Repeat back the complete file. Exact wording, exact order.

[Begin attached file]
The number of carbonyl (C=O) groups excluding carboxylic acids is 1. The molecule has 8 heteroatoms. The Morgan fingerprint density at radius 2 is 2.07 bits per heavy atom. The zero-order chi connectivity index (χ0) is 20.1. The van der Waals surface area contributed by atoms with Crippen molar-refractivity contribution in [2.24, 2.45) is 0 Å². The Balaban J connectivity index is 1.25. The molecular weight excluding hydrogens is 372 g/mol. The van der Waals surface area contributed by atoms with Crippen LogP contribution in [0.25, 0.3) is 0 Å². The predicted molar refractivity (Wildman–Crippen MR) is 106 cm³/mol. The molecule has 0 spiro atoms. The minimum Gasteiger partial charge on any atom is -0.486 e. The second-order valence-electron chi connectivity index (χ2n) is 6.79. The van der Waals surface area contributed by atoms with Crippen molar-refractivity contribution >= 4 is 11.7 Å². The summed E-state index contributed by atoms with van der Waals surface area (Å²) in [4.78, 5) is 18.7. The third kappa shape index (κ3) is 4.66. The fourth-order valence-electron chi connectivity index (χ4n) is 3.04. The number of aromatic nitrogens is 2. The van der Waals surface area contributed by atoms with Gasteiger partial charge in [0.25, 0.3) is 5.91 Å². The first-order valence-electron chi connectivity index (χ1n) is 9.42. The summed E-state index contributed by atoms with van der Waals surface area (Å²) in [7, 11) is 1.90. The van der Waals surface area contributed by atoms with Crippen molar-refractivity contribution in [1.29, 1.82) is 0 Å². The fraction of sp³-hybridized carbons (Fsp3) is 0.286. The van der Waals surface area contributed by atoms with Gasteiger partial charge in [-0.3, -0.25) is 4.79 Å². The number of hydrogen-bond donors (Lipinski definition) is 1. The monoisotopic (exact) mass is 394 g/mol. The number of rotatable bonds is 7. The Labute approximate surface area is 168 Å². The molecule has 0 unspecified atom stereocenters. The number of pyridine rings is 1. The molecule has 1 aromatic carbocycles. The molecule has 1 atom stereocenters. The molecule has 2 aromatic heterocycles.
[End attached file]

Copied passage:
The number of carbonyl (C=O) groups excluding carboxylic acids is 1. The molecule has 8 heteroatoms. The Morgan fingerprint density at radius 2 is 2.07 bits per heavy atom. The zero-order chi connectivity index (χ0) is 20.1. The van der Waals surface area contributed by atoms with Crippen molar-refractivity contribution in [2.24, 2.45) is 0 Å². The Balaban J connectivity index is 1.25. The molecular weight excluding hydrogens is 372 g/mol. The van der Waals surface area contributed by atoms with Crippen LogP contribution in [0.25, 0.3) is 0 Å². The predicted molar refractivity (Wildman–Crippen MR) is 106 cm³/mol. The molecule has 0 spiro atoms. The minimum Gasteiger partial charge on any atom is -0.486 e. The second-order valence-electron chi connectivity index (χ2n) is 6.79. The van der Waals surface area contributed by atoms with Crippen molar-refractivity contribution >= 4 is 11.7 Å². The summed E-state index contributed by atoms with van der Waals surface area (Å²) in [4.78, 5) is 18.7. The third kappa shape index (κ3) is 4.66. The fourth-order valence-electron chi connectivity index (χ4n) is 3.04. The number of aromatic nitrogens is 2. The van der Waals surface area contributed by atoms with Gasteiger partial charge in [0.25, 0.3) is 5.91 Å². The first-order valence-electron chi connectivity index (χ1n) is 9.42. The summed E-state index contributed by atoms with van der Waals surface area (Å²) in [7, 11) is 1.90. The van der Waals surface area contributed by atoms with Crippen molar-refractivity contribution in [1.29, 1.82) is 0 Å². The fraction of sp³-hybridized carbons (Fsp3) is 0.286. The van der Waals surface area contributed by atoms with Gasteiger partial charge in [-0.3, -0.25) is 4.79 Å². The number of hydrogen-bond donors (Lipinski definition) is 1. The monoisotopic (exact) mass is 394 g/mol. The number of rotatable bonds is 7. The Labute approximate surface area is 168 Å². The molecule has 0 unspecified atom stereocenters. The number of pyridine rings is 1. The molecule has 1 aromatic carbocycles. The molecule has 1 atom stereocenters. The molecule has 2 aromatic heterocycles.